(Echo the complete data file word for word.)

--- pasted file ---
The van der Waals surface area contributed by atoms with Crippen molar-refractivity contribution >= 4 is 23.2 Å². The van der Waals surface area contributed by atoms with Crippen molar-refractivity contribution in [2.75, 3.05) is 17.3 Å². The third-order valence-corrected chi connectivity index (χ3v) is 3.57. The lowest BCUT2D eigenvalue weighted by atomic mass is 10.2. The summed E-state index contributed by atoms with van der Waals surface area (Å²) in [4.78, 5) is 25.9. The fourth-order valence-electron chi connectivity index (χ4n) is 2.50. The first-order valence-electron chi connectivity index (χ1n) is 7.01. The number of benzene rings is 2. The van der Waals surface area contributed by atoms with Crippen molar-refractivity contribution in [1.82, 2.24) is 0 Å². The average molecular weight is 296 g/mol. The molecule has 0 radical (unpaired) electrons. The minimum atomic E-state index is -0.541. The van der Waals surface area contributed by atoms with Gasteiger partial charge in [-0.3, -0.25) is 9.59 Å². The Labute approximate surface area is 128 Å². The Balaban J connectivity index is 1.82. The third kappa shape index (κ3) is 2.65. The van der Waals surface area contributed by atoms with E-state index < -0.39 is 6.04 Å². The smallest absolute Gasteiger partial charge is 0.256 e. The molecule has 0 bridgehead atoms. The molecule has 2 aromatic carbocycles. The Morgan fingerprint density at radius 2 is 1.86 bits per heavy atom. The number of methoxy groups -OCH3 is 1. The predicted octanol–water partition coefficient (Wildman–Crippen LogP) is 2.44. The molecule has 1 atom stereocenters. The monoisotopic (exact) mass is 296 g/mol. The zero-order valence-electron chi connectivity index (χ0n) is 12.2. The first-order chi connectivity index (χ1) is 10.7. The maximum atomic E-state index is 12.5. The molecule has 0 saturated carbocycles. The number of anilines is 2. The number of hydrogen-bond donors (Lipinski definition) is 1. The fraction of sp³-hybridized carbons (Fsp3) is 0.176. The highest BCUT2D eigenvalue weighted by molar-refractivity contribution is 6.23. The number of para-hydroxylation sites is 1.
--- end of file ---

The van der Waals surface area contributed by atoms with Crippen molar-refractivity contribution >= 4 is 23.2 Å². The van der Waals surface area contributed by atoms with Crippen molar-refractivity contribution in [2.75, 3.05) is 17.3 Å². The third-order valence-corrected chi connectivity index (χ3v) is 3.57. The lowest BCUT2D eigenvalue weighted by atomic mass is 10.2. The summed E-state index contributed by atoms with van der Waals surface area (Å²) in [4.78, 5) is 25.9. The fourth-order valence-electron chi connectivity index (χ4n) is 2.50. The first-order valence-electron chi connectivity index (χ1n) is 7.01. The number of benzene rings is 2. The van der Waals surface area contributed by atoms with Crippen molar-refractivity contribution in [1.82, 2.24) is 0 Å². The average molecular weight is 296 g/mol. The molecule has 0 radical (unpaired) electrons. The minimum atomic E-state index is -0.541. The van der Waals surface area contributed by atoms with Gasteiger partial charge in [-0.3, -0.25) is 9.59 Å². The Labute approximate surface area is 128 Å². The Balaban J connectivity index is 1.82. The third kappa shape index (κ3) is 2.65. The van der Waals surface area contributed by atoms with E-state index < -0.39 is 6.04 Å². The smallest absolute Gasteiger partial charge is 0.256 e. The molecule has 0 bridgehead atoms. The molecule has 2 aromatic carbocycles. The Morgan fingerprint density at radius 2 is 1.86 bits per heavy atom. The number of methoxy groups -OCH3 is 1. The predicted octanol–water partition coefficient (Wildman–Crippen LogP) is 2.44. The molecule has 1 atom stereocenters. The monoisotopic (exact) mass is 296 g/mol. The zero-order valence-electron chi connectivity index (χ0n) is 12.2. The first-order chi connectivity index (χ1) is 10.7. The maximum atomic E-state index is 12.5. The molecule has 0 saturated carbocycles. The number of anilines is 2. The number of hydrogen-bond donors (Lipinski definition) is 1. The fraction of sp³-hybridized carbons (Fsp3) is 0.176. The highest BCUT2D eigenvalue weighted by molar-refractivity contribution is 6.23. The number of para-hydroxylation sites is 1.